Magazine

Management-Speak and Parking Program Effectiveness -- A Consulting Retrospective

Joseph P. Sciulli

Well before the offspring of baby boomers had alpha suffices to tag their generations (Gen-X, Gen-Y, etc.), the American workplace had been saturated with some greatly overused management-speak. Terms such as "efficiency" and "effectiveness" were being thrown around like dice in Las Vegas, and were being overused along with other golden phrases, such as "doing more with less," being "proactive" and the inimitable "thinking outside the box." Even today, "at the end of the day" is a popular catchphrase.
So at a time when the mantra was definitely "doing more with less" (and if you guessed the mid- to late-1970s, then you win two leisure suits and a disco lesson), the concepts of efficiency and effectiveness entered the world of parking management. (For our purposes, let's define efficiency as "doing things right" and effectiveness as "doing the right thing.") With quite a bit of success, large cities around the country (starting in Washington, DC) began consolidating their organizationally separated on-street parking functions into consolidated programs in the "single responsibility center" model. Thus began the modern age of parking management as we know it today.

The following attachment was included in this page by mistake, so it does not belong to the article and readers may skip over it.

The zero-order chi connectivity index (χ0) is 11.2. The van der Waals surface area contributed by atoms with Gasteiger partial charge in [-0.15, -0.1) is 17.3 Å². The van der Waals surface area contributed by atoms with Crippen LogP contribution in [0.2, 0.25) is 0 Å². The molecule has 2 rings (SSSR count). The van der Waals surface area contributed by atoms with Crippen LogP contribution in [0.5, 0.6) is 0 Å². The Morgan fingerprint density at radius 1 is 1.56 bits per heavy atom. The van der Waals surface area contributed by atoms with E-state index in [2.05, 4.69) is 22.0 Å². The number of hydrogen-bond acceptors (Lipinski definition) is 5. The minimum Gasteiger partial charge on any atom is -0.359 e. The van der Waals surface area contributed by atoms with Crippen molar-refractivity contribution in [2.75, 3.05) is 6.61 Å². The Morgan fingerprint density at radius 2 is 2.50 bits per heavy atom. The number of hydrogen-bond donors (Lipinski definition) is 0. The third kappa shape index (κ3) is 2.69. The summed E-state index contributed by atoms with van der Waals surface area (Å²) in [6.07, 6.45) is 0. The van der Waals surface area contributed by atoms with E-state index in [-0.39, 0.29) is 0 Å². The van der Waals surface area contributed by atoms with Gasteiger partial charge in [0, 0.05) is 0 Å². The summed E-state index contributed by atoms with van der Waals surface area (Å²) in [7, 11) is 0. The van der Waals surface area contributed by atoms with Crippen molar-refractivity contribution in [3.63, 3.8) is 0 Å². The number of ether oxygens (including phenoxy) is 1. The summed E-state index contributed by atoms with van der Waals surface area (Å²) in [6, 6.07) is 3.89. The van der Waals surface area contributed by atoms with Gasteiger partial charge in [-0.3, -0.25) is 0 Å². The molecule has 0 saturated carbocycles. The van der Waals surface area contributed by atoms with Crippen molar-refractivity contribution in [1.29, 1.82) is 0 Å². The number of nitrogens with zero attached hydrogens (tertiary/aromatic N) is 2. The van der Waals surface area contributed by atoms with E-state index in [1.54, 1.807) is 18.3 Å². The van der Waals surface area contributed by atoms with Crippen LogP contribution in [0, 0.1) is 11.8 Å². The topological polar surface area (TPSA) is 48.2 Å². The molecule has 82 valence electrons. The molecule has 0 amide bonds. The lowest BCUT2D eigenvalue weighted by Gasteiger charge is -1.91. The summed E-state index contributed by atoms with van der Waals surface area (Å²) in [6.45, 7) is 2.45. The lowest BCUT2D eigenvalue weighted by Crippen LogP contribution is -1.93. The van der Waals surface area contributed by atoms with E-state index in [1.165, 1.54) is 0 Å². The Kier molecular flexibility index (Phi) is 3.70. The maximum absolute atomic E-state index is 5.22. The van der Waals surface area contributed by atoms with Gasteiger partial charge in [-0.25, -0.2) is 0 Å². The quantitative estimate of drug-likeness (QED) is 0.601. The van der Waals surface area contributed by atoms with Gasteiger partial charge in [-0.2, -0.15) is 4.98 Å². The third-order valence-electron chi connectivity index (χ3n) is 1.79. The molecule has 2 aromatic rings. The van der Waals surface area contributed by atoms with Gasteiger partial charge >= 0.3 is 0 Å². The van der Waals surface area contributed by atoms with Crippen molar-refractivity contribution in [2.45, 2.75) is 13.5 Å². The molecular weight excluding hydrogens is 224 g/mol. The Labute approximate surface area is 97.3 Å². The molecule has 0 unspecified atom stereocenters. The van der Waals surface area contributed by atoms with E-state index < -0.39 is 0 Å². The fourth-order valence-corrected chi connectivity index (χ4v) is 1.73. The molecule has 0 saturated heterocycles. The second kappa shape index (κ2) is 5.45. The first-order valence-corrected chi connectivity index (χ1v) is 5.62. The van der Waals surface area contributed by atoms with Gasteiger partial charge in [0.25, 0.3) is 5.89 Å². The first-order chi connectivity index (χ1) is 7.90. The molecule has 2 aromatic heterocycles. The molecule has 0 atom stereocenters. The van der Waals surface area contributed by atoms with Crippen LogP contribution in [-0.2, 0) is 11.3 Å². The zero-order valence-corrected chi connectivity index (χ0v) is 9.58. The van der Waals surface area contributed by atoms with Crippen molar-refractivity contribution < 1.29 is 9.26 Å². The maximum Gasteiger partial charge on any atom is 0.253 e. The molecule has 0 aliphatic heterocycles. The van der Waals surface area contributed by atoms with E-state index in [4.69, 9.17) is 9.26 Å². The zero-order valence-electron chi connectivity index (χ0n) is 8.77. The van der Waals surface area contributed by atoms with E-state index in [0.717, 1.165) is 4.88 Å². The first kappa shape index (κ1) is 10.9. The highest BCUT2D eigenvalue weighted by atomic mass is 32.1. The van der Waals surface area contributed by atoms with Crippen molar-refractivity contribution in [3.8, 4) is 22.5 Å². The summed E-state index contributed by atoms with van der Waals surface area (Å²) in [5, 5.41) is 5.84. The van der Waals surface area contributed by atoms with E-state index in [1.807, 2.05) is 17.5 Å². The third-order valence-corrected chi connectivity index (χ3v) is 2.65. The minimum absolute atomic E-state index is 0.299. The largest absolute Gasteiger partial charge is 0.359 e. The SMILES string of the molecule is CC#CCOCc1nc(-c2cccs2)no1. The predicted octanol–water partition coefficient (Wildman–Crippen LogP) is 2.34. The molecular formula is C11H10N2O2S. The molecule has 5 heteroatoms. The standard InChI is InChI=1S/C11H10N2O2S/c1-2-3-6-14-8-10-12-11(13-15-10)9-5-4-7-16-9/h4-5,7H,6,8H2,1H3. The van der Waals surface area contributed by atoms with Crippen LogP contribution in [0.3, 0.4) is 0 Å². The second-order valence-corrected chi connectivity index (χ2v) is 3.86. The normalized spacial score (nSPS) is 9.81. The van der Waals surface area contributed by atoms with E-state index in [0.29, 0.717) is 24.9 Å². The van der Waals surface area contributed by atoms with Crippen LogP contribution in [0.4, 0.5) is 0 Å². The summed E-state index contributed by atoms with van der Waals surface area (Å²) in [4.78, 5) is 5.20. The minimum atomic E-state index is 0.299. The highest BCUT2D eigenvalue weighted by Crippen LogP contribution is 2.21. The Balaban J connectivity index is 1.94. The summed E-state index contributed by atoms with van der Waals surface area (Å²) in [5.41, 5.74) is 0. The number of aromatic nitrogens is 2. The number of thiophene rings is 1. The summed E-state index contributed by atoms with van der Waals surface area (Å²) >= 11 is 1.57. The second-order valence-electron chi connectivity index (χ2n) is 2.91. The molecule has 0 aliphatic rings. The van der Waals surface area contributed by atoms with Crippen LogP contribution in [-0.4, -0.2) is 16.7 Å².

But eventually it came to pass that the interpretation of words such as efficiency and effectiveness could be blurred. Enforcement officer "efficiency" and "productivity" could be misinterpreted as one of the indicators of parking program "effectiveness." Granted, an effective parking management team would undoubtedly create an efficient corps of enforcement officers. But there was a risk of equating the concept of "program effectiveness" with the number of parking tickets issued per officer per day. (If you guessed the mid-1980s, then you win the soundtrack from Live Aid and a Don Johnson poster -- remember "Miami Vice"?)
Interestingly during this period, there was a bit of reluctance among some parking folks to use terms such as "productivity" in polite conversation with field officers. Such discussions might invariably open the door to accusations that the "Q" word, ("Quota") was being communicated to the work force. So at an operating level, a gulf existed between the quest for efficiency and productivity, and the words and numbers to talk about these issues constructively with field officers and supervisors.
But by the time Bill and Hillary had been residing on Pennsylvania Avenue for a few years (the mid-1990s), two developments helped open a constructive discussion on "program effectiveness" within a parking agency that was in Pennsylvania (Philadelphia, specifically).
First, a sufficient number of consultant-led downtown parking activity studies and informal surveys had been performed nationally to assess key performance indicators in what were then "maturing" parking management programs. Whereas data previously pointed to a national productivity average of 75 tickets per officer per day (in the Jimmy Carter era), it was generally the case that cities then possessed neither efficient nor effective means of processing, collecting and adjudicating parking tickets. An updated look at each of the parking management key performance indicators revealed that in cities having consolidated programs and good collection infrastructures, illegal parking rates and violation capture rates were relatively consistent, even though officer productivity averages might vary widely. (The violation capture rate is the number of unique tickets divided by unique violations during a field survey period.)